This was our Muir Woods day! We hiked among some giant trees, visited Golden Gate Park and watched the sunset at the Sutro Baths. Lunch on most days was an on-the-go or snacking affair. Then, on a few days we ate breakfast at home or while navigating to our first destination.

Distance traveled by foot: 11.2 miles

FullSizeRender (12)FullSizeRender (13)caliEats included…

Equator Coffee: A nice little joint (packed with cyclists) right over the Golden Gate Bridge. 

Slanted Door: I was SO excited to eat at the Slanted Door! No pictures, but a must-eat restaurant by the Bay Bridge!cali

Day 3

Time to start our road trip down the coast! But first… breakfast in SF and a quick trip to SF’s Japantown (kind of lame after you’ve been to the real thing). In Japantown we grabbed mochi, rice balls and other snacks for the road. While driving we stopped by Pacific Beach, Half Moon Bay and Santa Cruz before arriving in Carmel Valley.

Distance traveled by foot: 6.25 milescali

Day 3 eats…

Brenda’s French Soul Food: This was on every list of “places to eat in SF,” so we had to. cali

Blue Bottle Coffee: A popular spot where I got a perfect almond milk cafe au lait. 

Day 4

We had all day to spend in the Carmel area, so we wandered the Monterey Bay Aquarium, did the “17-mile drive” through Pebble Beach, shopped at Carmel-by-the-Sea and then made a little stop in Carmel Valley center. Our two-night stay in Carmel was probably the most relaxing part of the trip — I mean… just check out this view/sunrise!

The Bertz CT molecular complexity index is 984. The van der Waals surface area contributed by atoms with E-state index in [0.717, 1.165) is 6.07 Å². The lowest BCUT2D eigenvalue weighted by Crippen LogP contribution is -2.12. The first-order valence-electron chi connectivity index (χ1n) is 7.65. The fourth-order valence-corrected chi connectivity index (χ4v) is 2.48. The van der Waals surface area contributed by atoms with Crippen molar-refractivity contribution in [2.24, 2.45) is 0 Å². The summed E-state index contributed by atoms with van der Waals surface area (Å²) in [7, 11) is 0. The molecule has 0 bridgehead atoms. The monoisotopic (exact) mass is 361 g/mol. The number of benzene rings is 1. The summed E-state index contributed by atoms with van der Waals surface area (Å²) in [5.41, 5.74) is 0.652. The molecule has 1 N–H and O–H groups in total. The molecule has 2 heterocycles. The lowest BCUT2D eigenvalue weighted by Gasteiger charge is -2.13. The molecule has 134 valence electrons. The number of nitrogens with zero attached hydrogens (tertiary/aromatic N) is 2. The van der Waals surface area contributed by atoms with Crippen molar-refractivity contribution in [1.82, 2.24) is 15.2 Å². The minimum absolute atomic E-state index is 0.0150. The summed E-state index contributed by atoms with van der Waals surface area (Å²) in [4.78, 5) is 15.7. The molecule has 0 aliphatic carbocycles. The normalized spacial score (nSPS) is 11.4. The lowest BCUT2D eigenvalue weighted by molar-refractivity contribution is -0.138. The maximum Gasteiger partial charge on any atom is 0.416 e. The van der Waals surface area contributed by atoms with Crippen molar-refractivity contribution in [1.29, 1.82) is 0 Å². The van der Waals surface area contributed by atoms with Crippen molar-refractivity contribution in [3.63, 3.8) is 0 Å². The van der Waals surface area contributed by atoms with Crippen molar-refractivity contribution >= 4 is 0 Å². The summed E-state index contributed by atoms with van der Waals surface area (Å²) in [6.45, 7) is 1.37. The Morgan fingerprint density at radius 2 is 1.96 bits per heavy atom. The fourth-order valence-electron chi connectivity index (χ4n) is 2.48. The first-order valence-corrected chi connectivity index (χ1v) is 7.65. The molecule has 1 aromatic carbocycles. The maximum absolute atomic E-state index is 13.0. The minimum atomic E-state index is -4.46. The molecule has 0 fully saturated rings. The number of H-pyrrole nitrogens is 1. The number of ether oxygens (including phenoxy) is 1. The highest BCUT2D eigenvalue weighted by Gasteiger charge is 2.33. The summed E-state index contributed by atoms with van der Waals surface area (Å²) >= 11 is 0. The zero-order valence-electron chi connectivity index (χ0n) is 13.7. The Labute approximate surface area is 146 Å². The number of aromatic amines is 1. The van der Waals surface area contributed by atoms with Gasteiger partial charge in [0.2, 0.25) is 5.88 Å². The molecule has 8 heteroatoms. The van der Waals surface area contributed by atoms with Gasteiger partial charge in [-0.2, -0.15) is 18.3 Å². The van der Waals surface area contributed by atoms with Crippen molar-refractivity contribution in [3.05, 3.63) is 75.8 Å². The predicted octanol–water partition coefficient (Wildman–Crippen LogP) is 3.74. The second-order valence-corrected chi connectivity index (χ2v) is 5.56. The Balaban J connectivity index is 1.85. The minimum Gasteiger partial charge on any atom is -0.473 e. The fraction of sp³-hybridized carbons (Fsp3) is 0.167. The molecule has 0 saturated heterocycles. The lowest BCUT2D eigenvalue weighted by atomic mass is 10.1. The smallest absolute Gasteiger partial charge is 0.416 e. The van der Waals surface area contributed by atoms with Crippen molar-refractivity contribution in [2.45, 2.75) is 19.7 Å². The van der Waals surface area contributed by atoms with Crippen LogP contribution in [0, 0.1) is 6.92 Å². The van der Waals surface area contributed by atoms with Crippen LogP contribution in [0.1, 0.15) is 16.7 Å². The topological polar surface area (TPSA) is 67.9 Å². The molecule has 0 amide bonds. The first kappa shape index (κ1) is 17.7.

Distance traveled by foot: 4.8 milescali

Carmel eats…

La Bicyclette: This was a cute, french-inspired cafe with pretty delicious salads and a mega/delicious burger. We at lunch here with a lot of empty nest moms who drive Mercedes and lovebirds honeymooning — or something. Read reviews for the restaurant for hilarious explanations of the “regular crowd.”

Carmel Coffee House: Another day, another almond milk latte. 

Cafe Rustica: This food stop was highly-recommended by our AirBnB host. (BTW, we did AirBnB the whole trip and had amazing experiences all around!) We split a pizza and some other goodies. 

Day 5